NEWS FROM LIA The vanguard for information on laser technology

We caught up with LIA’s executive director, Dr Nathaniel Quick, to discuss topics ranging from his early experiences with the organisation, to challenges still hindering the adoption of laser materials processing

When did you first come into contact with the LIA, and how do you think the organisation has developed since then? In the late 1980s, I was involved with developing a direct-write laser technology for the rapid prototyping of keypads and circuit boards at a Bell Labs satellite facility. A subcontractor was used in this R&D effort to process lab samples and prototypes necessary to speed the entry of new telephony technologies. This subcontractor, Laser Fare, was

a corporate member of LIA. Their CEO gave us a foundation for understanding the exchanges between technology development and professional networking, something I am excited to see become an integral part of the new LIA. During this period, LIA promoted laser rapid prototyping and new laser techniques and applications for materials processing through publications, which as a materials scientist/engineer were my areas of interest – and still are. Around the same time, after

About LIA

LIA is The Institute for Photonic Materials Processing Innovation. Our vision is helping to make the world a better place through safe, optimal and novel use of lasers, optics and photonics, including quantum science and technology, and their application to advanced materials.

13501 Ingenuity Drive, Ste 128, Orlando, FL 32826, +1 407.380.1553

setting up my own company, I was invited to participate in an ASM International symposium to present work on using laser energy to selectively convert wide bandgap materials, (advanced semiconductors and ceramics) into either a conductor, semiconductor, or insulator. The session chair, Dr Aravinda Kar, was a member of LIA and encouraged me to become a member also. To this day, we still work closely together on events such as ICALEO. Since my first encounter, LIA has

expanded delivery of value to the general laser materials processing community, including laser systems developers and users, by developing and sharing knowledge and know-how, catalysing invention and innovation, facilitating networking/relationships and facilitating professional development. LIA is dedicated to continuous improvement in value delivery.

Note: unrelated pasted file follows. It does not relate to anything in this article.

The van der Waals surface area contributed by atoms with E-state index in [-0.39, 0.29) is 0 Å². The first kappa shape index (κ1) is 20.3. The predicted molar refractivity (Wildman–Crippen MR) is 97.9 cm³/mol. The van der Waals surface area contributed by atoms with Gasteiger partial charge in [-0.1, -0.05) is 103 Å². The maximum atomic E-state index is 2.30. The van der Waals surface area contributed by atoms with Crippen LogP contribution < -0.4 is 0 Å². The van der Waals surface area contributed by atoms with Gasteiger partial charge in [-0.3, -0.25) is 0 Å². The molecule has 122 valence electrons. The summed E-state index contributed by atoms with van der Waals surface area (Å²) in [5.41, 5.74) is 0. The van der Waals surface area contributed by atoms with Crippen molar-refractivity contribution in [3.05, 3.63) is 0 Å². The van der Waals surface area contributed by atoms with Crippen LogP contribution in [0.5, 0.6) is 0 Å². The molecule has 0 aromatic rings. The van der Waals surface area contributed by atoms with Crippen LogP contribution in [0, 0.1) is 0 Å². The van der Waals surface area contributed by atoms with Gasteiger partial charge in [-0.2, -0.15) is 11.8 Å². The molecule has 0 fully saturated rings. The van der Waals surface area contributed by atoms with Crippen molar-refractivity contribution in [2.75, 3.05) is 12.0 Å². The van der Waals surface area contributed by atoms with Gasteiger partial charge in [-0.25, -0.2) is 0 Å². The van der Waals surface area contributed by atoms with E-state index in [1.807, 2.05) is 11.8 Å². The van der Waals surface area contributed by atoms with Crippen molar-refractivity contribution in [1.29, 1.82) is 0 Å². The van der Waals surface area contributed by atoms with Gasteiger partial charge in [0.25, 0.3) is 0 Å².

Why is the presence and growth of industry organisations such as LIA important for the progression of laser materials processing? As the hub for thought leaders and innovators in laser applications and safety to exchange ideas, we are able to serve as the vanguard for disseminating information on cutting-edge laser-materials processing technologies and provide forums for exploring their applications. Our conferences, workshops and media content allow a preliminary review and analysis of these new technologies and applications by industry experts. Organisations like ours provide a unique opportunity for users, researchers,


manufacturers, and safety professionals from across the globe to interface about the laser topics that affect them all; together they identify industry challenges, solve industry problems, and inspire one another with their innovative ideas. In addition to supporting the professional

community, we promote research through our peer-reviewed journal, the Journal of Laser Applications, and we promote the safe use of lasers through education and standards development activities. These

“LIA has expanded delivery of value to the general laser materials processing community”

capabilities make LIA relevant to the progression of laser materials processing and its applications.

Your company has benefited greatly from having the LIA available as a resource. What would be your advice to others also looking to use the organisation this way? The first thing to do is to become a member of LIA. This membership opens opportunities to network with other members who have resources that assist in their projects. The LIA also provides resources through its network to introduce new users to laser processing data, technologies and facilities, so they can quickly undertake experiments and testing to evaluate the appropriateness of laser technology for their application. We also encourage our members to


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